All night long, all day long the IV pumps me full of medication, but also full of saline, keeping me very well hydrated.  I mean VERY well hydrated, like once-an-hour-got-to-go-pee hydrated.  So once an hour, I get up and do my IV-pole bathroom dance, a little like Fred Estaire with his hat rack: (paste into your browser)

First wrap the chord, da da da, then push the pole, da da da, over past the bathroom where the IV-pole fits, da da da, then open the door, da da da, unwind my IV lines, da da da, crack the door but don’t smash the lines, da da da, then over to the sink to wash, da da da, then back to the plug, da da da, then unwind the mess, da da da, and back to bed!

For longer excursions out into the halls and the atrium to browse the same artwork for the twentieth time, the routine is similar, but I get to add in my HEPA-filter mask and a few doors to up the ante.  Sometimes I get lucky and a passerby holds a door, but I can do it by myself.  I am proud.

I can do other things, too.  I can do a modified morning yoga practice.  I can have my customary after-dinner solo dance party.  One time I even did a whole ballet bar routine.  It is amazing the things that arise out of boredom.

Clothing …  I didn’t think of clothing problems the first night.  With my snuggly soft T-shirt and soft bra on, I asked the nurse, do I need to change into a gown or can I stay in these clothes?  “Those clothes are fine,” she replied and that was that.  But later when it was time to snuggle up, I didn’t want my bra on.  A bra is just not something I like to sleep in.  I thought about the 3-D puzzle configuration of my garments + arm tubes and decided there was no way to get out of it.  I was stuck like this for 7-days.  I lay down in the dark and tried to sleep, but I began to panic.

I am going to be in these clothes for 7-days.  I am already starting to smell.  I can’t sleep in these clothes for 7-days.  I can’t even sleep right now.  Toss, turn, toss, turn.  Surely all sleep possibilities are doomed by my ridiculous choice to stay in my own clothes.  Toss, turn, toss, turn.

Then laying there in the dark, from the foggy memories of my girlhood youth, I recalled something all modest girls learn to do: change out of their bathing suit at the local swim club without ever taking their shirts off.  There must be a way!  After about twenty minutes of trial and error, and moments of complete entanglement, this arm over that strap, strap stuck around the sleeve, sleeve around the neck, bra around the neck  (praying a nurse wouldn’t walk in at this exact moment)…slither all the way down the body – I did it!  The bra was overstretched and ruined, but I was free!  I still had my cozy shirt on, my tubes connected, I went right to sleep.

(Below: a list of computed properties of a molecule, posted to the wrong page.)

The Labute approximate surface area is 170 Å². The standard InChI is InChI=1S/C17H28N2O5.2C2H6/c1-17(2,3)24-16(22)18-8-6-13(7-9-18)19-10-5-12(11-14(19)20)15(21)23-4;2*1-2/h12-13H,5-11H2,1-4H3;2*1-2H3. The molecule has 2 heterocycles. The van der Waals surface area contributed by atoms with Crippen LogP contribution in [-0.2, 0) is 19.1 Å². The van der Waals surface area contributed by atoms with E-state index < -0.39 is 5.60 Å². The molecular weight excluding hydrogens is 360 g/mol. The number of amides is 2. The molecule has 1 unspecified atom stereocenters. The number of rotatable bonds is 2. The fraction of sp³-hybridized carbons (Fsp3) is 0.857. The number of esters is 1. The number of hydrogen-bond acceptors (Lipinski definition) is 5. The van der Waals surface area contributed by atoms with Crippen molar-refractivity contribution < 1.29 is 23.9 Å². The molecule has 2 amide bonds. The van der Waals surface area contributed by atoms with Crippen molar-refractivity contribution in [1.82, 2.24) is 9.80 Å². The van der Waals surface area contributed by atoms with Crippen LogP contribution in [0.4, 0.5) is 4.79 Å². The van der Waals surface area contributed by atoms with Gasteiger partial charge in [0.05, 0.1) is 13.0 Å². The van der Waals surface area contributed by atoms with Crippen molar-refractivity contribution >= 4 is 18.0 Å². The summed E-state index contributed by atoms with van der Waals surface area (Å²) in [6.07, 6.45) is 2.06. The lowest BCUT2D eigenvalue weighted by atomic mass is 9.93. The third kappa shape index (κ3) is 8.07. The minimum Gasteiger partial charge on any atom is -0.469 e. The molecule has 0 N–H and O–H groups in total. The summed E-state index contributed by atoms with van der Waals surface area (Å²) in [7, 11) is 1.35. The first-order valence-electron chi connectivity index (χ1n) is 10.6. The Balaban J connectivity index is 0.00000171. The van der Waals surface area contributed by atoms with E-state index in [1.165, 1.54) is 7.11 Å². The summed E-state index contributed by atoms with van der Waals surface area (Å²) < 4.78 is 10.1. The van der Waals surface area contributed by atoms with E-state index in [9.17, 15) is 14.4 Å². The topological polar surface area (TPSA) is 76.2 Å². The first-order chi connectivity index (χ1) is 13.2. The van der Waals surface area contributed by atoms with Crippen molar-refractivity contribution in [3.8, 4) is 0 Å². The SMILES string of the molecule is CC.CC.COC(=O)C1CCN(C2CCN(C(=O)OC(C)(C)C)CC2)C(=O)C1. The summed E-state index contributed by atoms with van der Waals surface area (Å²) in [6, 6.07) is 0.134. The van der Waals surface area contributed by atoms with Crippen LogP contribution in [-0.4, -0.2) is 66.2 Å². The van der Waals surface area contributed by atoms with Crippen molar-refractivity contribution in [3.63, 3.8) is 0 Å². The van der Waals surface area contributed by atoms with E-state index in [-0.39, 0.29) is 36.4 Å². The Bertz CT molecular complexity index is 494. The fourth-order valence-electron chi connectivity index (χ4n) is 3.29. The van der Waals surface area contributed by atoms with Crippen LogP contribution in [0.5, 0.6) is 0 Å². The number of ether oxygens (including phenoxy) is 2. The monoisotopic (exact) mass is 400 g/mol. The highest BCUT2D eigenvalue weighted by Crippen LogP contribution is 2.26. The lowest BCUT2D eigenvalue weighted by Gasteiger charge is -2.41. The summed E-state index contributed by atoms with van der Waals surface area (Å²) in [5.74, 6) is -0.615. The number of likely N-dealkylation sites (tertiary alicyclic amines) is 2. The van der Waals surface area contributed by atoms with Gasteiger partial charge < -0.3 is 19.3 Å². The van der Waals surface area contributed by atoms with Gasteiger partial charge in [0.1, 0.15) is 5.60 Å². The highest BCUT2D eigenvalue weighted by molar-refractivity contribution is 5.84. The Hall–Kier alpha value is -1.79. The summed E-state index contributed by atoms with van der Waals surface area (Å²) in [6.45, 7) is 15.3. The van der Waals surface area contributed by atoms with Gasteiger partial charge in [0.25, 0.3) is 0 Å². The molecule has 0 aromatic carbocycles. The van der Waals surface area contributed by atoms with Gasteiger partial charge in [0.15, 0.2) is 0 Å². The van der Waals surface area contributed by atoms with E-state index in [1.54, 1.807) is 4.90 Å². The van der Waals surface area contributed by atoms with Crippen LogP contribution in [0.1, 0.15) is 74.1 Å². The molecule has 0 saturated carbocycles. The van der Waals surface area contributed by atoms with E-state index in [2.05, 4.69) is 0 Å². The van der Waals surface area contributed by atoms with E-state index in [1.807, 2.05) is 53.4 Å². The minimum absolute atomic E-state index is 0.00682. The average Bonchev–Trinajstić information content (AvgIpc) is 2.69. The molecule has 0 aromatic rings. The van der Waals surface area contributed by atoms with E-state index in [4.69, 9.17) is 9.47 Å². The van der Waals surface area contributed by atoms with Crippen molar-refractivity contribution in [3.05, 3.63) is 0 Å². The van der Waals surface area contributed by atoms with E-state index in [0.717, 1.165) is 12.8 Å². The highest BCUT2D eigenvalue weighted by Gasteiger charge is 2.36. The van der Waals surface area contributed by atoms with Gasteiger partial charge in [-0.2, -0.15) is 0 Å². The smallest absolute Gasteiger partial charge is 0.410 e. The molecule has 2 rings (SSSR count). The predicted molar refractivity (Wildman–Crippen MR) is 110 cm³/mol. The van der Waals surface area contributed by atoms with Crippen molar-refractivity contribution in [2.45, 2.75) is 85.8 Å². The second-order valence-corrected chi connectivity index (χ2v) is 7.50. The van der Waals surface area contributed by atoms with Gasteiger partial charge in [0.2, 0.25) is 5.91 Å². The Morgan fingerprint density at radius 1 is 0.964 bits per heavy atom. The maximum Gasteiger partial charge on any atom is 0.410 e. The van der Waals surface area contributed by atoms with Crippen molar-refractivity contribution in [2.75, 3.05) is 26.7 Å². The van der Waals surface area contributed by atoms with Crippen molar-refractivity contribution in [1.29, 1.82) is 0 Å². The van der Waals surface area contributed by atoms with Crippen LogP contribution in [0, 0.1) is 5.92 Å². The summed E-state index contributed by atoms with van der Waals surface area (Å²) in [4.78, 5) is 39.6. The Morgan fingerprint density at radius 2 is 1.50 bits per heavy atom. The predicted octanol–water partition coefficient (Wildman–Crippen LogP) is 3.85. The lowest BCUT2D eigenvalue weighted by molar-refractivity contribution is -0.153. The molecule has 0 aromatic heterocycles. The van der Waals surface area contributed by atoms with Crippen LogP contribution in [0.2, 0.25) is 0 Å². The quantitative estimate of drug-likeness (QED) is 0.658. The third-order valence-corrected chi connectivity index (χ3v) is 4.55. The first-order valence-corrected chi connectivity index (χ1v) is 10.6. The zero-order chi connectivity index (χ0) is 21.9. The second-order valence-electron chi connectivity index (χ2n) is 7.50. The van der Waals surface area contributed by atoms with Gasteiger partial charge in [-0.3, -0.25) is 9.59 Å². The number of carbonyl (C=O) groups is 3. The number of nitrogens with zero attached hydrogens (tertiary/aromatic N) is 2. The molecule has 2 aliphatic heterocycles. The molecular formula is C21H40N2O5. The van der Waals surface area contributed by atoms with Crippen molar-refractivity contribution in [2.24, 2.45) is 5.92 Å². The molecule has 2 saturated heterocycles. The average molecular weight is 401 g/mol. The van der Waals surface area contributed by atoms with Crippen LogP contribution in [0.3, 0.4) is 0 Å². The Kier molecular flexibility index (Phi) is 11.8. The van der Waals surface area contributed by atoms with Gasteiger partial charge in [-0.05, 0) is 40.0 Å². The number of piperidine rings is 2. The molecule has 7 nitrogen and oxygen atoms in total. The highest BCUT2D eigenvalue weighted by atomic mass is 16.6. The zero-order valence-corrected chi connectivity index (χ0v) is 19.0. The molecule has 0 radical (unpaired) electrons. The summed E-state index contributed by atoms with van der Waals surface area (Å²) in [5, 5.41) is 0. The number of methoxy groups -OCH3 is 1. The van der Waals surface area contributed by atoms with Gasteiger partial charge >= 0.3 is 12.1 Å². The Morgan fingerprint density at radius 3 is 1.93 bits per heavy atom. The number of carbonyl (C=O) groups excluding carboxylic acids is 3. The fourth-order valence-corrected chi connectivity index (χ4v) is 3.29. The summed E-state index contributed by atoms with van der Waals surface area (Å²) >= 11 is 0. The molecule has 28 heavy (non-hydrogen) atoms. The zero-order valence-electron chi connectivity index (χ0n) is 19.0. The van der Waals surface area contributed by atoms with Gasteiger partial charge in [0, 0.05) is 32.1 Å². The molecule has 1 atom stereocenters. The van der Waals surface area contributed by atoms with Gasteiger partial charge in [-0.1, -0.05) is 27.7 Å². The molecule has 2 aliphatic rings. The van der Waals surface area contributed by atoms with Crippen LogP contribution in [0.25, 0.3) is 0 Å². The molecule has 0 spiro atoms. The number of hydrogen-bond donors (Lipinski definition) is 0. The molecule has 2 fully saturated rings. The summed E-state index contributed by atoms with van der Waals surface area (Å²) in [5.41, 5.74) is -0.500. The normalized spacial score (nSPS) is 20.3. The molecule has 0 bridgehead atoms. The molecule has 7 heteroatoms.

The next day I learned I could change my shirt  and shower (!!!!) with a special balloon over my arm at IV-bag change time.  I did.  It was heavenly.  My IV-pole was happy to let me take a little break.  All good relationships need a little space now and then.

Love to all of you out there and thanks for reading.  Your support is keeping my spirits high.


Toxic Mama

WARNING:  This post contains discussions of urine color and chemo injections. Those who are especially sensitive may want to stop here.

In the last 24 hours more chemicals have been injected, swallowed and dripped GetAttachment.aspxinto my body than ever before.  Here is the list as best I can recall:

  1. contrast – to stain my brain for the MRI
  2. steroids – to ease inflammatory reactions to the chemo
  3. round-the-clock anti-nausea – the nurses really like to emphasize the “round-the-clock” part. I don’t know why.  Maybe to prove the nurses are working “around the clock”?
  4. mega-birth control – to make sure I definitely don’t have my period now and possibly ever again (When the young and beautiful, teary-eyed Resident with her fresh engagement ring timidly broke this news to me, I had to refrain myself from jumping up to high-five her, and instead tell her, in my most gentle voice, four healthy kids is plenty.)
  5. uric acid control – to prevent the chemo from making my urine too acidic (yikes!)
  6. liquid tears eye-drops – beats me
  7. three different kinds of laxative – obvious
  8. IV drip saline solution – hydration

And then the BIG GUNS…(I must now go get my notes because these words are as hard to remember and pronounce as Japanese vocabulary lessons)…

9.  A 24-hour IV drip of CYTARABINE (sye TARE a been) – with side-effects including but not limited to rash, hives, red skin, wheezing, fever, sore throat, sinus pain, painful urine, mouth sores, excessive bleeding, shortness of breath, nausea, diarrhea, bruising, fatigue, weight gain, weight loss, kidney problems, pancreas problems, hair loss…and just about anything else you can think of.

and drum roll …

10.  DAUNORUBICIN (daw noe ROO bi sin)

I could tell this was the bad one right away.  First of all it is red.  Not red like pink, but red like somewhere between blood-red and fuschia.  It comes in a giant preloaded clear syringe, carefully mixed and measured in a Stanford lab and triple-bagged with danger stickers all over the outside.  This chemo chemical is so potent, a second nurse has to be called in to double-check all labels and numbers and quantities, a job only “chemo-certified” nurses can do.

You should see the protection the nurses put on!  Full face masks, thick gloves, and a full body suit.  Clearly the nurses don’t want to have any contact with this red rocket fuel.  Carefully the nurse injects the poison into my arm port ever-so-slowly over the course of 15 minutes.  The tone of the room turns serious.  “If done incorrectly, this chemo can instantly destroy your arteries and cause heart failure,”  she says.  Is this something I really want to know at this moment?  I change the conversation.  “So, do you have children?”